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Fawns of Love – Permanent Review

The softer side of shoegaze rock

The softer side of shoegaze

Husband and Wife dream-pop duo Fawns of Love have been releasing lush Cocteau Twin’s inspired music for a few years now and returned with their new album Permanent earlier this month. It continues to show how the pair are evolving into their own entity.

‘Someday’ opens with the flavour of sound that the album will encompass. The guitars are late 80’s The Cure, the percussion a mix of early 90’s Cocteau Twins and the vocals remind me very much of modern day bands A Hundred Waters and Elena from Daughter / Ex:Re. It’s a potent and heady concoction that means Fawns of Love can take their time weaving sounds and thought into your mind. ‘December’ is a better example of that because the chill of the year is shown through the echoing space that all those instruments leave behind. It’s a beautiful and haunting track but serene at the same time. Not one instrument outside the electronic drums wants to take a lead and its the bleeding of all the ambience that creates a fluffy sea of music rather than something riff-driven. It’s a different approach to shoegaze because it is a softer approach but it really works here.

Fawns of Love

Fawns of Love aren’t afraid of using plenty of synths though and ‘Horoscope’ takes them into that side of their music. It’s a strange track because it sounds constantly slightly out of tune but on purpose like something is unsettled. It took me a few listens to appreciate it. The title track is sumptuous brilliance though. The glistening keyboards, warm rubbery guitars and clever use of waxing and waning of instruments in waves make ‘Permanent’ the perfect way to experience Fawns of Love at their finest. The near instrumental ‘Mournful Eyes’ moves towards something more aggressive and dancefloor-worthy. It’s a darker tone and the way the guitar and synths interplay with each other creates a tight mesh of sound to support the floating vocals. It makes the lightness of ‘Devine’ stand out even more with its tom drum runs and airy brushstrokes on your mind.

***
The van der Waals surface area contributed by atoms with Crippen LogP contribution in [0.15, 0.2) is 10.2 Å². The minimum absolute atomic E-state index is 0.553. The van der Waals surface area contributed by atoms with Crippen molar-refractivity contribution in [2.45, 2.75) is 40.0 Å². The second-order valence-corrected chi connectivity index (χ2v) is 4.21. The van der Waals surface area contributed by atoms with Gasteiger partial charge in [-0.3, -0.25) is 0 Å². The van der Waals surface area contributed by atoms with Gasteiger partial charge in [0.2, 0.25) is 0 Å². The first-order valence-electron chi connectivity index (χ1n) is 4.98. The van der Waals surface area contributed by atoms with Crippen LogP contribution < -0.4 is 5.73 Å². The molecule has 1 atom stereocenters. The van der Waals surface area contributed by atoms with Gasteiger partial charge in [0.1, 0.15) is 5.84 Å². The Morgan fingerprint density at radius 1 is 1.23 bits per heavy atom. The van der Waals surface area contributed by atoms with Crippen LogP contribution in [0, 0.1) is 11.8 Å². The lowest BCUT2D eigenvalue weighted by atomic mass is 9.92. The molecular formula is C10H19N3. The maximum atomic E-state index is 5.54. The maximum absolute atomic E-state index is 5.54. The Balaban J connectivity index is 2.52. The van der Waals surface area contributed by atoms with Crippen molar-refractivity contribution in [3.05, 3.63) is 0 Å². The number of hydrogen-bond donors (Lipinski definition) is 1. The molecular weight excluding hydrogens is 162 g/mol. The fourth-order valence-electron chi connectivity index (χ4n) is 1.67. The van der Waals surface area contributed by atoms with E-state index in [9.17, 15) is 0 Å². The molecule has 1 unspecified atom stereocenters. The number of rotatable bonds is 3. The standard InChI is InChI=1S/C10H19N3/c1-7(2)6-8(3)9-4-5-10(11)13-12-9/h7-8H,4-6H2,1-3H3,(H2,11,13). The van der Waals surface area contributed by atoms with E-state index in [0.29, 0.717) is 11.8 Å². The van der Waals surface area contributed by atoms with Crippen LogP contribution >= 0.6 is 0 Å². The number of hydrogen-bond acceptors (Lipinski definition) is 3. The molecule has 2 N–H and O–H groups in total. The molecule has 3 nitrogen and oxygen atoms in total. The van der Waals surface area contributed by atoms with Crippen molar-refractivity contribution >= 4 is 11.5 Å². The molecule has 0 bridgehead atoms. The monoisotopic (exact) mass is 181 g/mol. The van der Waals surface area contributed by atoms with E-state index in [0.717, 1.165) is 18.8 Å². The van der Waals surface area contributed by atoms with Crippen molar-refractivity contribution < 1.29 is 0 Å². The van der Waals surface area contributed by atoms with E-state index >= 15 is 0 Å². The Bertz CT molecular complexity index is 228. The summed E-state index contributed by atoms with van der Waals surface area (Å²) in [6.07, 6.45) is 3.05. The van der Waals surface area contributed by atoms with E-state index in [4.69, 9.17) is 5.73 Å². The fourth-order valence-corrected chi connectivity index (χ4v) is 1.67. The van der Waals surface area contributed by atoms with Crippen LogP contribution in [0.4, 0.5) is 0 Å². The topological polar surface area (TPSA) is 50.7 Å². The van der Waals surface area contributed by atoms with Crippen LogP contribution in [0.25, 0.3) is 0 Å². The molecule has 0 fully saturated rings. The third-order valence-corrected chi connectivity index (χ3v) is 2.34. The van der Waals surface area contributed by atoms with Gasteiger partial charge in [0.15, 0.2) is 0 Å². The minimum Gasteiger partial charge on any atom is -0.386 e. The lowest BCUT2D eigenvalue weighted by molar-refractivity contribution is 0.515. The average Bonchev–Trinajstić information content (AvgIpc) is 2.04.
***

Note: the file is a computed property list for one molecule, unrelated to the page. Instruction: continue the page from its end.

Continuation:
The album returns to a more Cocteau Cure cross over of the final two tracks. Both ‘Anarchy and Kisses’ and ‘Wasted Days’ follow the darker side of the album. They also showcase how the guitar can sit low in the mix and push the melody of a track despite being where you’d often find a bass guitar in the makeup of a track. It’s something Fawns of Love do often but here it’s given more freedom to take centre stage as the vocals are more like keyboard chords than melodic entities.

Anyone interested in dream-pop or the softer side shoegaze rock would do well to check out ‘Permanent’ as true to its name, it’ll end up on your constant rotation. This is my favourite work of Fawns of Love to date.

Recommended track: Permanent

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Fawns of Love - Permanent


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